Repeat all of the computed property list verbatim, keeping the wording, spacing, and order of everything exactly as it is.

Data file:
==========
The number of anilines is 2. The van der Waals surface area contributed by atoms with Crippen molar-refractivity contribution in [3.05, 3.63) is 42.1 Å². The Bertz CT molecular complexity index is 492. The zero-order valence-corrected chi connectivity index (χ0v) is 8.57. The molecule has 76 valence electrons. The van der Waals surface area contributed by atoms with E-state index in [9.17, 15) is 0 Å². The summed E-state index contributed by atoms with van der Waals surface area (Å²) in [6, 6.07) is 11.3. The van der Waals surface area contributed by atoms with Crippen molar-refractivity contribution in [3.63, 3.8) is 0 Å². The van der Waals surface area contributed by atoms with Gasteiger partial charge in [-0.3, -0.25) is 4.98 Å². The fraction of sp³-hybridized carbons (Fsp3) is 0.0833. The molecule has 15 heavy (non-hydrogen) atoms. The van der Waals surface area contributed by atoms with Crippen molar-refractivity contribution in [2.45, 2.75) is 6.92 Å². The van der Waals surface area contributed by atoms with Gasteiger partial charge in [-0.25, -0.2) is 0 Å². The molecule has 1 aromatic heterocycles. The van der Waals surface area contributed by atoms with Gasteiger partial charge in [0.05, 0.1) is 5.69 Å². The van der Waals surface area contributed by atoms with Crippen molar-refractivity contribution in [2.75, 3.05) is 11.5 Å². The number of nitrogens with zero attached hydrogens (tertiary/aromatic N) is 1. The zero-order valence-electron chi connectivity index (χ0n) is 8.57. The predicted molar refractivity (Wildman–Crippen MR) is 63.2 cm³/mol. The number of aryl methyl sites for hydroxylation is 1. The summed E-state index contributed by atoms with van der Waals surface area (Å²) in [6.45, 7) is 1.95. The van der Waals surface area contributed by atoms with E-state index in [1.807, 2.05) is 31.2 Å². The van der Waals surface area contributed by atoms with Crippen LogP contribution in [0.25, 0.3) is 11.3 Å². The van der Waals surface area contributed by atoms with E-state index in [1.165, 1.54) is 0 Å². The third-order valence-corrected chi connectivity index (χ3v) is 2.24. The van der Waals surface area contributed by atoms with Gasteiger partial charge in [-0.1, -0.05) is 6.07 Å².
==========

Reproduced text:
The number of anilines is 2. The van der Waals surface area contributed by atoms with Crippen molar-refractivity contribution in [3.05, 3.63) is 42.1 Å². The Bertz CT molecular complexity index is 492. The zero-order valence-corrected chi connectivity index (χ0v) is 8.57. The molecule has 76 valence electrons. The van der Waals surface area contributed by atoms with E-state index in [9.17, 15) is 0 Å². The summed E-state index contributed by atoms with van der Waals surface area (Å²) in [6, 6.07) is 11.3. The van der Waals surface area contributed by atoms with Crippen molar-refractivity contribution in [3.63, 3.8) is 0 Å². The van der Waals surface area contributed by atoms with Gasteiger partial charge in [-0.3, -0.25) is 4.98 Å². The fraction of sp³-hybridized carbons (Fsp3) is 0.0833. The molecule has 15 heavy (non-hydrogen) atoms. The van der Waals surface area contributed by atoms with Crippen molar-refractivity contribution in [2.45, 2.75) is 6.92 Å². The van der Waals surface area contributed by atoms with Gasteiger partial charge in [-0.25, -0.2) is 0 Å². The molecule has 1 aromatic heterocycles. The van der Waals surface area contributed by atoms with Gasteiger partial charge in [0.05, 0.1) is 5.69 Å². The van der Waals surface area contributed by atoms with Crippen molar-refractivity contribution in [2.75, 3.05) is 11.5 Å². The number of nitrogens with zero attached hydrogens (tertiary/aromatic N) is 1. The zero-order valence-electron chi connectivity index (χ0n) is 8.57. The predicted molar refractivity (Wildman–Crippen MR) is 63.2 cm³/mol. The number of aryl methyl sites for hydroxylation is 1. The summed E-state index contributed by atoms with van der Waals surface area (Å²) in [6.45, 7) is 1.95. The van der Waals surface area contributed by atoms with E-state index in [1.807, 2.05) is 31.2 Å². The van der Waals surface area contributed by atoms with Crippen LogP contribution in [0.25, 0.3) is 11.3 Å². The van der Waals surface area contributed by atoms with E-state index in [1.165, 1.54) is 0 Å². The third-order valence-corrected chi connectivity index (χ3v) is 2.24. The van der Waals surface area contributed by atoms with Gasteiger partial charge in [-0.1, -0.05) is 6.07 Å².